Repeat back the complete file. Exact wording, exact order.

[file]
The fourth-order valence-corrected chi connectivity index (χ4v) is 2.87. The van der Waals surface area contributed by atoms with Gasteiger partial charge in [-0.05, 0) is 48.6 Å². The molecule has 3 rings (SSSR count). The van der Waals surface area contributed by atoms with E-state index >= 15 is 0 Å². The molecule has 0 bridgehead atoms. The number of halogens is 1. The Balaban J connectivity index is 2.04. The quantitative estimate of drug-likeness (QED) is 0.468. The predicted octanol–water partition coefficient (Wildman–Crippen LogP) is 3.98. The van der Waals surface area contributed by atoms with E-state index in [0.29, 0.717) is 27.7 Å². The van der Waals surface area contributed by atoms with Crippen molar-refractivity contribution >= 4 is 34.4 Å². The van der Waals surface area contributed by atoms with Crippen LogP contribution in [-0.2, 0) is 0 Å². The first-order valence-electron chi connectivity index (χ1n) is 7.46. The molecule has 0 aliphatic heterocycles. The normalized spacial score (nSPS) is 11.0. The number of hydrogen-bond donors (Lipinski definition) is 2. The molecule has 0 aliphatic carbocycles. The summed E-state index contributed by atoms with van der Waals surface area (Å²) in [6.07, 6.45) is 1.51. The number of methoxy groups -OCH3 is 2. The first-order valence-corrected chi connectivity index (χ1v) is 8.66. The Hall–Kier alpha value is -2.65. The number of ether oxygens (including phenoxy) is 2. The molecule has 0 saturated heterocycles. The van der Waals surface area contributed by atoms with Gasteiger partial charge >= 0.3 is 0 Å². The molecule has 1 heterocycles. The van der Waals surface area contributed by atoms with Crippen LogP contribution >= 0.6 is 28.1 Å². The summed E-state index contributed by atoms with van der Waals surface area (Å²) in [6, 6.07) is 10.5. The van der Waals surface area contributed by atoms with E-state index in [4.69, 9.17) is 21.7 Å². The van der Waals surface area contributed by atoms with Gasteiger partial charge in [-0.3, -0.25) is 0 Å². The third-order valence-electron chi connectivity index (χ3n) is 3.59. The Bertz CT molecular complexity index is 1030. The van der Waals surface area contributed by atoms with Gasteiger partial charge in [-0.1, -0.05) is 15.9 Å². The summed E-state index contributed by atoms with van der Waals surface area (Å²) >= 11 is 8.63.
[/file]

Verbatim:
The fourth-order valence-corrected chi connectivity index (χ4v) is 2.87. The van der Waals surface area contributed by atoms with Gasteiger partial charge in [-0.05, 0) is 48.6 Å². The molecule has 3 rings (SSSR count). The van der Waals surface area contributed by atoms with E-state index >= 15 is 0 Å². The molecule has 0 bridgehead atoms. The number of halogens is 1. The Balaban J connectivity index is 2.04. The quantitative estimate of drug-likeness (QED) is 0.468. The predicted octanol–water partition coefficient (Wildman–Crippen LogP) is 3.98. The van der Waals surface area contributed by atoms with E-state index in [0.29, 0.717) is 27.7 Å². The van der Waals surface area contributed by atoms with Crippen molar-refractivity contribution >= 4 is 34.4 Å². The van der Waals surface area contributed by atoms with Crippen LogP contribution in [-0.2, 0) is 0 Å². The first-order valence-electron chi connectivity index (χ1n) is 7.46. The molecule has 0 aliphatic heterocycles. The normalized spacial score (nSPS) is 11.0. The number of hydrogen-bond donors (Lipinski definition) is 2. The molecule has 0 aliphatic carbocycles. The summed E-state index contributed by atoms with van der Waals surface area (Å²) in [6.07, 6.45) is 1.51. The number of methoxy groups -OCH3 is 2. The first-order valence-corrected chi connectivity index (χ1v) is 8.66. The Hall–Kier alpha value is -2.65. The number of ether oxygens (including phenoxy) is 2. The molecule has 0 saturated heterocycles. The van der Waals surface area contributed by atoms with Gasteiger partial charge >= 0.3 is 0 Å². The molecule has 1 heterocycles. The van der Waals surface area contributed by atoms with Crippen LogP contribution >= 0.6 is 28.1 Å². The summed E-state index contributed by atoms with van der Waals surface area (Å²) in [6, 6.07) is 10.5. The van der Waals surface area contributed by atoms with E-state index in [4.69, 9.17) is 21.7 Å². The van der Waals surface area contributed by atoms with Gasteiger partial charge in [-0.3, -0.25) is 0 Å². The third-order valence-electron chi connectivity index (χ3n) is 3.59. The Bertz CT molecular complexity index is 1030. The van der Waals surface area contributed by atoms with Gasteiger partial charge in [-0.1, -0.05) is 15.9 Å². The summed E-state index contributed by atoms with van der Waals surface area (Å²) >= 11 is 8.63.